Clarence works at Cox Enterprises, a privately held global conglomerate, and is the Senior Director Sustainable Supply Chain and Business Operations. The roots were put down many years ago that led him to CNC to join the Board of Trustees and serve as the Chair. We recently spent time getting to know Clarence better regarding his background, what drives him, and what he sees in the future for CNC.
What is your background and how did it lead to becoming part of the Board of Trustees at CNC?
I joined Cox Enterprises working at the Atlanta Journal Constitution in 2011 and immediately began to find ways to be involved with environmental sustainability issues and to give back by participating in Habitat for Humanity builds, EarthShare, and other events where Cox gives. I joined the Environmental Council at Cox and was part of a group of people that gave advice and opinions on what Cox was doing from a social and environmental governance standpoint.
As my involvement in environmental issues and giving back was noticed, people began to ask, “What are you doing formally?” and “Are you on any boards?”. I started thinking about giving back at a higher level and more strategically to a specific organization.
Through a process of evaluating organizations with open spots, it was the onsite tour of CNC that sealed the deal. I learned about the amazing programs and saw firsthand how CNC connects people with nature every day. They aligned with the values of Cox Enterprises, the AJC and most importantly the priorities in my life were in line with CNC’s mission. I felt like I could add a lot of value and support to the organization through my strengths in management, leadership, and organizational change.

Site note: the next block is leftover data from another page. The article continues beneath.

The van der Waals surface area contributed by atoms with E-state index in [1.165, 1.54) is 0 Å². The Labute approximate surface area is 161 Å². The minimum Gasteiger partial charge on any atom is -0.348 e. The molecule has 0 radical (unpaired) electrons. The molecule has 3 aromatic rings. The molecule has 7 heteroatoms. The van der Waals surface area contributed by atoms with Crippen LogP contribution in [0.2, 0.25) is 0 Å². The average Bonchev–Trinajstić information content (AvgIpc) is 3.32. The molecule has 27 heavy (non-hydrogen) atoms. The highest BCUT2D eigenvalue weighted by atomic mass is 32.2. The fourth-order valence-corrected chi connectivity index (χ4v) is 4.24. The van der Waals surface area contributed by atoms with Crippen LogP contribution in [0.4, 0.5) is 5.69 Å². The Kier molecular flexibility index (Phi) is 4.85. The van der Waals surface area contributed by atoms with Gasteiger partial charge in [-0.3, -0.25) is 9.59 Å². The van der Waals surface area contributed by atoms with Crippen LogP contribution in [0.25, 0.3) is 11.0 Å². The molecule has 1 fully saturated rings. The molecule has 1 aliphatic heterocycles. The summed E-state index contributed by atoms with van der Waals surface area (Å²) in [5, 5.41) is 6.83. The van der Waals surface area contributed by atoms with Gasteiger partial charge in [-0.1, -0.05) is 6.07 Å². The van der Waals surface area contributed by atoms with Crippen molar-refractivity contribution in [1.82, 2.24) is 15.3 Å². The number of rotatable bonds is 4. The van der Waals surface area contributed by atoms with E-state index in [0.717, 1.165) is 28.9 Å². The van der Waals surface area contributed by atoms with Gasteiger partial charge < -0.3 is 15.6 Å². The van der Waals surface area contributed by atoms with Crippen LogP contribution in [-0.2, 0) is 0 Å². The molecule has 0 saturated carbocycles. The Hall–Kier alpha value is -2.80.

How long have you been on the Board of Trustees at CNC?
I joined the Board of Trustees in September 2016 and was Vice President from October 2018 to October 2020. I became the Chair of the Board of Trustees in October 2020 and when it expires in 2022 the current Vice-Chair, Nick Diluzio will become the chair.
It can be stressful and challenging, but I am always willing to take on more. I will always choose to lean in and support the organization or drive change. A perfect example was during COVID. Initially, our primary goal was to make sure everyone, including kids, staff, and visitors, were both physically and mentally safe. The first step was deciding to shut down for an extended period, but the challenges and decisions that continue to be a part of doing business during a pandemic are still impacting CNC.
Working through hard times will always make you stronger and I have gotten much more out of my time volunteering on the Board of Trustees than I have put in. I am grateful for the diversity of the people on the board as well as the staff and the community that CNC serves. I am a better contributor and director at Cox because of my experiences at CNC.
What does being part of the Chattahoochee Nature Center mean to you?